You'll have to back up those claims. Be careful not to systematically interpret things in an unfavourable light towards Jewish people. For example, the 400 ft extension may have been refused for architechtural reasons or for reasons others than it being a synagogue. To counter the impression that your statements may have left regarding the Jews' situation in Mtl, here's an interesting story. This, along with other incidents, is what prompted the Quebec Govt to launch the unfortunate Bouchard-Taylor Commission on reasonable accomodations, one of their recommendations was to have the crucifix removed from the National Assembly, the two chairmen are (nominal) Catholics BTW, PM Charest was reasonable enough to not go along with that. Here's the story to put some perspective in what ChosenPeople said. http://www.cbc.ca/news/canada/montre...a-hasidim.html And I don't want to make this thread about Jews, it's really about how Christianity should have predominance over other faiths.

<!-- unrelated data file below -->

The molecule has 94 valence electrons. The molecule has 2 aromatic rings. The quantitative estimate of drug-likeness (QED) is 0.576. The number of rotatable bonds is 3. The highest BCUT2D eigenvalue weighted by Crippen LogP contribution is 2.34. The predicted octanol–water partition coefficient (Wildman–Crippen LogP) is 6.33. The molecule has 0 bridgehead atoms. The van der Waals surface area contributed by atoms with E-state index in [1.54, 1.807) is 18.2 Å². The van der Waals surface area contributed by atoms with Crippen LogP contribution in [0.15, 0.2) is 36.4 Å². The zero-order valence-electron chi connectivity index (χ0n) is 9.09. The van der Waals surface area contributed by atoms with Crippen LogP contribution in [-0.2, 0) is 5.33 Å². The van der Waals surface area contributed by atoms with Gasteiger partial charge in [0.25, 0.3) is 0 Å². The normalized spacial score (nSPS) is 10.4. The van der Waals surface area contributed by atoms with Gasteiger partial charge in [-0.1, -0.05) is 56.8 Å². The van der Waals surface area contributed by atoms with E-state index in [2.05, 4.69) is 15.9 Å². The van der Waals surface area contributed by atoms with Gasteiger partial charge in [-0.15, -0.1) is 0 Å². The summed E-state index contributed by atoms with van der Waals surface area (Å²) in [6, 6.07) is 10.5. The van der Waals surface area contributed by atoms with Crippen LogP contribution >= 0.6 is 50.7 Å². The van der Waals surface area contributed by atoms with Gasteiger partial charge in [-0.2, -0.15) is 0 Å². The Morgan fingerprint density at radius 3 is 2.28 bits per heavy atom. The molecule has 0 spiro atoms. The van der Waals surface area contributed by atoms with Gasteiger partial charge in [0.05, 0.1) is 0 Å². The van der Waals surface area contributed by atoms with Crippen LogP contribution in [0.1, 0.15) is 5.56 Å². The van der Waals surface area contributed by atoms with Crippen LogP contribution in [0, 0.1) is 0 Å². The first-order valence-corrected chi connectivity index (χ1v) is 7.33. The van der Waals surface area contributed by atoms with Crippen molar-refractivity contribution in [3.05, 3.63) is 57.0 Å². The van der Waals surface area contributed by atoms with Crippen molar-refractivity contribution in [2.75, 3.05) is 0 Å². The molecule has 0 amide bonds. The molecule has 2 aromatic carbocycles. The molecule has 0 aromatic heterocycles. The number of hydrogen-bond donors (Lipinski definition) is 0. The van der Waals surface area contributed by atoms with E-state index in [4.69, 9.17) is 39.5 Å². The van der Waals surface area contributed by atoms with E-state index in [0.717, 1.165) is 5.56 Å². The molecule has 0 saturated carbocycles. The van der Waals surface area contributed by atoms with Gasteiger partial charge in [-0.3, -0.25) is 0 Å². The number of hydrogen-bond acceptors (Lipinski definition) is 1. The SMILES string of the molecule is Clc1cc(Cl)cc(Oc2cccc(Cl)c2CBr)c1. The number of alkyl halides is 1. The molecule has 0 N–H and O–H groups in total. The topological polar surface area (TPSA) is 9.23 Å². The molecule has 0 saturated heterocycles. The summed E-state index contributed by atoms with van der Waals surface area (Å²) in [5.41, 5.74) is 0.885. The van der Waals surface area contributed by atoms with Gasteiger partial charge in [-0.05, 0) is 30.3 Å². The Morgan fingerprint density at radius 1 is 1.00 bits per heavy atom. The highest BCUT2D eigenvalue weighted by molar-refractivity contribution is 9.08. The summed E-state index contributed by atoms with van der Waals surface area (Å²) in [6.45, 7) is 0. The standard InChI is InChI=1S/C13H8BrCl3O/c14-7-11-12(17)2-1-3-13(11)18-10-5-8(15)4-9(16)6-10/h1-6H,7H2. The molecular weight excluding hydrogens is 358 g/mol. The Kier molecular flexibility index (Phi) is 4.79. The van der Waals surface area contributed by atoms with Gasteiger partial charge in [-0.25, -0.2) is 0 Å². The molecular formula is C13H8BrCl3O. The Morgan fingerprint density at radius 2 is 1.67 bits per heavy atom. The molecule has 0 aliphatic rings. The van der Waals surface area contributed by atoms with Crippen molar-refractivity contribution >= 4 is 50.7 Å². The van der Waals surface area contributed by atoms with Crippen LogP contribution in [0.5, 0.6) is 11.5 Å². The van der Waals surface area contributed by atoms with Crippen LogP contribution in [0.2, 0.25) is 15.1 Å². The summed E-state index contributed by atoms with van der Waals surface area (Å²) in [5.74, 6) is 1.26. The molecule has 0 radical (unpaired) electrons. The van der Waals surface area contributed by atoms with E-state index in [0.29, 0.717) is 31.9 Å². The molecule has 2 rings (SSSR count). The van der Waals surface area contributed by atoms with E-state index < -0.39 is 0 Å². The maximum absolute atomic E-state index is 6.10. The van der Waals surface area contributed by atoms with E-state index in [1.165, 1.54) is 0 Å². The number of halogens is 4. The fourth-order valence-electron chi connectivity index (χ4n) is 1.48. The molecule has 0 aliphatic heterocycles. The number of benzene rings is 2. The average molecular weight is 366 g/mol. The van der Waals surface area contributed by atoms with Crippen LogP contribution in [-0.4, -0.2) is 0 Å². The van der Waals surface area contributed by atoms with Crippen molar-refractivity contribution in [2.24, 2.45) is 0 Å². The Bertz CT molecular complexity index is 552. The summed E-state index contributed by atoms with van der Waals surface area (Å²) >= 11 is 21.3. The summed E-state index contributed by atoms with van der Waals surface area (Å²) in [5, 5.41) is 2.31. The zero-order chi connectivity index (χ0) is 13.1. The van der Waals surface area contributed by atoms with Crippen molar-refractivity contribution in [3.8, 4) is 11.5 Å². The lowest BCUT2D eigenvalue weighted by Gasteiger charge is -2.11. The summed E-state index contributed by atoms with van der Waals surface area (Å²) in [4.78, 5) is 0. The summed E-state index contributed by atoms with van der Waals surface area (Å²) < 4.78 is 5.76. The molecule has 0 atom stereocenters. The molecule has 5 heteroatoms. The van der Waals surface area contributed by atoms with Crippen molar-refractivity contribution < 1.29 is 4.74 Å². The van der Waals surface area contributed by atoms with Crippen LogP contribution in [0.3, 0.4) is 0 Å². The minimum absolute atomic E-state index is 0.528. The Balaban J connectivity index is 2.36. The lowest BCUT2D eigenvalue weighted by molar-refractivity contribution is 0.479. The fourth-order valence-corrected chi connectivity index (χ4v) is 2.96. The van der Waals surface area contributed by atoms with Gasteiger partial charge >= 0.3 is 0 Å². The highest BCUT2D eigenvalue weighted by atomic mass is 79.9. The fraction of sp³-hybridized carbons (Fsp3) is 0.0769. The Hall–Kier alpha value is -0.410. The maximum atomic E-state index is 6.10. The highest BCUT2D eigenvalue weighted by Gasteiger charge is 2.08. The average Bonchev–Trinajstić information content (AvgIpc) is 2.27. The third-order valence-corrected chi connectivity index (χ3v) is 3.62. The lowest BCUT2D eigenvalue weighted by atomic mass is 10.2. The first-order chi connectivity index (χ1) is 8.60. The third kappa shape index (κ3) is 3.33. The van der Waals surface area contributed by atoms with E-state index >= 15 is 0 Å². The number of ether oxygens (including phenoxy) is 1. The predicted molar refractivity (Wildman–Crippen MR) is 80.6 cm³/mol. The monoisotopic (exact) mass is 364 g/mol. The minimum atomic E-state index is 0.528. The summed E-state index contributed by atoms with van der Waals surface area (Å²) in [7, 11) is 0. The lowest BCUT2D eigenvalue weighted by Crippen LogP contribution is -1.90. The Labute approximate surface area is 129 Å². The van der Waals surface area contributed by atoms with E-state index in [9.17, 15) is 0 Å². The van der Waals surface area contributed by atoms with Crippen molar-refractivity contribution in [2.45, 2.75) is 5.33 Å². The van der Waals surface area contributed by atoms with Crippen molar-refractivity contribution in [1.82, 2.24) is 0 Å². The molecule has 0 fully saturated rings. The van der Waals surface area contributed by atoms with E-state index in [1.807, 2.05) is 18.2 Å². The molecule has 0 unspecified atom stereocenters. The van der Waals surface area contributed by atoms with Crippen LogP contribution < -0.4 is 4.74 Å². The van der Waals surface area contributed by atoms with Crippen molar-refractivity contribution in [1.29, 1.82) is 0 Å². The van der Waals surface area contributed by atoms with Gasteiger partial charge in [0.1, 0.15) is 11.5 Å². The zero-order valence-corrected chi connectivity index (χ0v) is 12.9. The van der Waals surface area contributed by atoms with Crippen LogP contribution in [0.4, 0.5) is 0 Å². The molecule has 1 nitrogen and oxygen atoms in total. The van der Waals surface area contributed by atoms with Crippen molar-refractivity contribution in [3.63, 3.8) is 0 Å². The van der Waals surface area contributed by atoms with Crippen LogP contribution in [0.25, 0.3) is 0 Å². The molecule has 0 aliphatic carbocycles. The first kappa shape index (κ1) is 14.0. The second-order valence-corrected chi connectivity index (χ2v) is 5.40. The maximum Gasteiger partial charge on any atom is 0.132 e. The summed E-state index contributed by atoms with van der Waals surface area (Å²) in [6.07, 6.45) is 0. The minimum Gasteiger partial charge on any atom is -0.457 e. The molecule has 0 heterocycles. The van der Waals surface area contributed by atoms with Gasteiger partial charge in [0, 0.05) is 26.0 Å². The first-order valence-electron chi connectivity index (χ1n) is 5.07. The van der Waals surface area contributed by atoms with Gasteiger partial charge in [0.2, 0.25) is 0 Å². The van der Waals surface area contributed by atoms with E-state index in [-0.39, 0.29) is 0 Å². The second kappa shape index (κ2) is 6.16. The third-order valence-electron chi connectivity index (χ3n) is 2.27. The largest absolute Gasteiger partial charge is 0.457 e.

__________________
Turning to God to get a better life will turn out to have been a stupid idea. Ask not what God can do for you (as he's not interested in anything but your sanctification), but what you can do for yourself. God likes a broken spirit, a contrite heart, not someone who enjoys life.
Reply With Quote
  #40  
Old Jun 29, '12, 7:44 am
TheDoors TheDoors is offline
Regular Member
 
Join Date: January 8, 2011
Posts: 574
Religion: Byzantine Catholic
Default Re: CMPD chaplains told not to use ‘Jesus’ in official prayers

Quote: